The tournament’s test events were run entirely through a single website. To ensure that the event ran smoothly for students participating in the tournament, they tried to make clarification changes to the website in accordance with the Regional Science Olympiad director’s advice on how to make the site more navigable. 

“Something we encountered during the planning of the tournament was that the website used to create and take the tests was not user friendly, so we had a couple of Zoom meetings where we shared advice on things we learned while using the system,” Cumbie said. “We also utilized the Regional Science Olympiad director for questions we couldn’t solve ourselves since she had more experience with the system.”

In a Science Olympiad tournament, there are 23 different events that groups of 2 or 3 compete in. The events can involve a written test, a lab component, and/or a pre-built project like a glider, a vehicle, or a structure that holds weight. 

With the event being held virtually, students signed up for time slots for each event. The students could also compete in build events, such as the glider event Wright Stuff or the parachute event Ping Pong Parachute. Instead of signing up for online time slots, build events are where  students submit videos of their flights and launches.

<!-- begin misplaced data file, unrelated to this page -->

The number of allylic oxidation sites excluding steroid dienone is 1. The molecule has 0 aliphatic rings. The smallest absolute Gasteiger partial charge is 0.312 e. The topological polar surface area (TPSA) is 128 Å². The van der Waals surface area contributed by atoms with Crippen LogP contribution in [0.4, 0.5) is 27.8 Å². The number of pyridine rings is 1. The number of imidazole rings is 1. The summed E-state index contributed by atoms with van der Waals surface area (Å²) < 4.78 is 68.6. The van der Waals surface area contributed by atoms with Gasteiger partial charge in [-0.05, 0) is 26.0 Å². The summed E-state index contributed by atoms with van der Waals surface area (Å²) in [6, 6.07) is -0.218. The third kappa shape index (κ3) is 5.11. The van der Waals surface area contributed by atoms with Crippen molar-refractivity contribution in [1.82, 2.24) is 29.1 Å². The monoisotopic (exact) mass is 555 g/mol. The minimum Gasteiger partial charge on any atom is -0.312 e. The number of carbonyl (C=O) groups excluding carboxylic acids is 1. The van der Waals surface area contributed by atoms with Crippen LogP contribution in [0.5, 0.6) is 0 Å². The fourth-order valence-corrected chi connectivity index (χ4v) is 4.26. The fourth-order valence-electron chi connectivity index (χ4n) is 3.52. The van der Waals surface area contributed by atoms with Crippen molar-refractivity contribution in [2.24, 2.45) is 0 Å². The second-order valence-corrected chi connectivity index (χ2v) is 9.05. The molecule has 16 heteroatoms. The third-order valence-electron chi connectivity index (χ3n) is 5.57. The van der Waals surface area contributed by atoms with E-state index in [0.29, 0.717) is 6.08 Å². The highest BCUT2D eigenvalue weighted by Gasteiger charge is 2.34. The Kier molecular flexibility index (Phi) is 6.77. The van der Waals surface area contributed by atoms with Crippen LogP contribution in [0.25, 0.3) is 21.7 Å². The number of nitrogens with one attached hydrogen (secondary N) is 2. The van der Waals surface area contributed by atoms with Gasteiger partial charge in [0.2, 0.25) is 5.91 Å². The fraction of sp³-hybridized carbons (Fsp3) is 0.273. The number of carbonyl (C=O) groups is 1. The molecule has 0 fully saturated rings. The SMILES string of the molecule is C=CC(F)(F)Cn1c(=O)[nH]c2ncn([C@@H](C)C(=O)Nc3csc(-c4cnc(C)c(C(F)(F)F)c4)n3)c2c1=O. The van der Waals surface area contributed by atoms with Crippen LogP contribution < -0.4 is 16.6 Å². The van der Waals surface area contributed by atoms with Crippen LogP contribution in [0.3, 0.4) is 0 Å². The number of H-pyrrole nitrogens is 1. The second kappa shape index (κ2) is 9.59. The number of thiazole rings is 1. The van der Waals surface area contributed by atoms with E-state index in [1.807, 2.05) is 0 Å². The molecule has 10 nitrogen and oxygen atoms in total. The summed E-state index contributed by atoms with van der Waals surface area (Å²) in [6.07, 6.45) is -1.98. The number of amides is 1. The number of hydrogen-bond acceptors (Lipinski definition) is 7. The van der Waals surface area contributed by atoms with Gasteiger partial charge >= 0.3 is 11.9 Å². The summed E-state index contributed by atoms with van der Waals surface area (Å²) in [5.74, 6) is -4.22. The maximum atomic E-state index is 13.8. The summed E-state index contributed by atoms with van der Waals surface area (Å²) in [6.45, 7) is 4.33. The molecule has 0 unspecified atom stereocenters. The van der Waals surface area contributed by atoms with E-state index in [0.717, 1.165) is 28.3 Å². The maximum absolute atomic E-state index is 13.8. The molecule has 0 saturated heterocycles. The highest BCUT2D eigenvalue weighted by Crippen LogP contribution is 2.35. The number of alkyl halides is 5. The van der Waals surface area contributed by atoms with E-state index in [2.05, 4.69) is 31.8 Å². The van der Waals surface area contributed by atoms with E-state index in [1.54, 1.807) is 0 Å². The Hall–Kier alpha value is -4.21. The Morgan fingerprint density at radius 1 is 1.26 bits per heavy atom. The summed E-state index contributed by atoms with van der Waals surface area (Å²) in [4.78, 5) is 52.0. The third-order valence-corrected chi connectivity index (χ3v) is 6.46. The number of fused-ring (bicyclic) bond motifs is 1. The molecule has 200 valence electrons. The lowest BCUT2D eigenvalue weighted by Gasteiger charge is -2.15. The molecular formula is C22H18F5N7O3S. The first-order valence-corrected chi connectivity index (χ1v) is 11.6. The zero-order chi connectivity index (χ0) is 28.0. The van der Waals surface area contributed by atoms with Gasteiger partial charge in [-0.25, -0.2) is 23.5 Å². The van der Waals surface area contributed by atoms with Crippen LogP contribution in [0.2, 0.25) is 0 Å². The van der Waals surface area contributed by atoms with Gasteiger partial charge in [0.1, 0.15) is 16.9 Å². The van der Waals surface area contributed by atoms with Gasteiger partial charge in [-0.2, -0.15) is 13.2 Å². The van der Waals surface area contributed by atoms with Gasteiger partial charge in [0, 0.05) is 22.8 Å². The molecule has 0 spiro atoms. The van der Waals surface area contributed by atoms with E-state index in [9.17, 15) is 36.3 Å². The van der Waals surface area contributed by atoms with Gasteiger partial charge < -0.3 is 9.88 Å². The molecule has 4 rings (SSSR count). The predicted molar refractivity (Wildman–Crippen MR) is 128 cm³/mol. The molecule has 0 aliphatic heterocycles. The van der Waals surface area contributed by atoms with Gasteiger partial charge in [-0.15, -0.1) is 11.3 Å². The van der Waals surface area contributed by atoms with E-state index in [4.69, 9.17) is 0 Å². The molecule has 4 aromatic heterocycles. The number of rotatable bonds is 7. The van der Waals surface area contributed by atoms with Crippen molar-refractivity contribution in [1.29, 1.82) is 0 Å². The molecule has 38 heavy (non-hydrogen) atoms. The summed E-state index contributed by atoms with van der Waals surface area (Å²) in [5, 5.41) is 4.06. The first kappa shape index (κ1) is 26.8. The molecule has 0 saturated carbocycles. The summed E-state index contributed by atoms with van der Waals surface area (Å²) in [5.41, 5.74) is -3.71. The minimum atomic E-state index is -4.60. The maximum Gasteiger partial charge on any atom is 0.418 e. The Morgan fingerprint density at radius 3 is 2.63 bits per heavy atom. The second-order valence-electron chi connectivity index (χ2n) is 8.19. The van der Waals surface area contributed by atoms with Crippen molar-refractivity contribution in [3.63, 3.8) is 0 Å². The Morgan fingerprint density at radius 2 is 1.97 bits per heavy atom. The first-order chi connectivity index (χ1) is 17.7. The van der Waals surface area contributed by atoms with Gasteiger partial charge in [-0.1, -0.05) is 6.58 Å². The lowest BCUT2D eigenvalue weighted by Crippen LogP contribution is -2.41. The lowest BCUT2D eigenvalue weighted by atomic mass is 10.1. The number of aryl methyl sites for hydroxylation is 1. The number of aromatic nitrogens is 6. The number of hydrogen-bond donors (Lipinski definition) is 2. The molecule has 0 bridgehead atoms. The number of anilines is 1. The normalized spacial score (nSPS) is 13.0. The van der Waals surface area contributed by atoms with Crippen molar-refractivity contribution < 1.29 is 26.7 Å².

The students could take the test at any point during the day. Once the test was open, students had 50 minutes to complete the questions and could use a video conference system with their partner if needed. For a couple of the build events in this tournament, which include the Ping Pong Parachute and Wright Stuff events, students prerecorded them testing their build and submitted the video to YouTube where the judges were able to access and grade them.

Utilizing Zoom, Science Olympiad member sophomore Madison Koester, who competed in Experimental Design, Forensics, Code Busters, and Write it CAD it, was able to communicate with her partners during her events. 

“I would say we had about five Zoom meetings as a whole team, and then prepared with our partners separately,” Koester said. “To discuss events, I used Zoom with some of my partners.”

Despite being the first of its kind, Cumbie believes the tournament ran relatively smoothly for a virtual event, with a few occasional technical difficulties that the coordinators of the tournament were able to quickly tackle.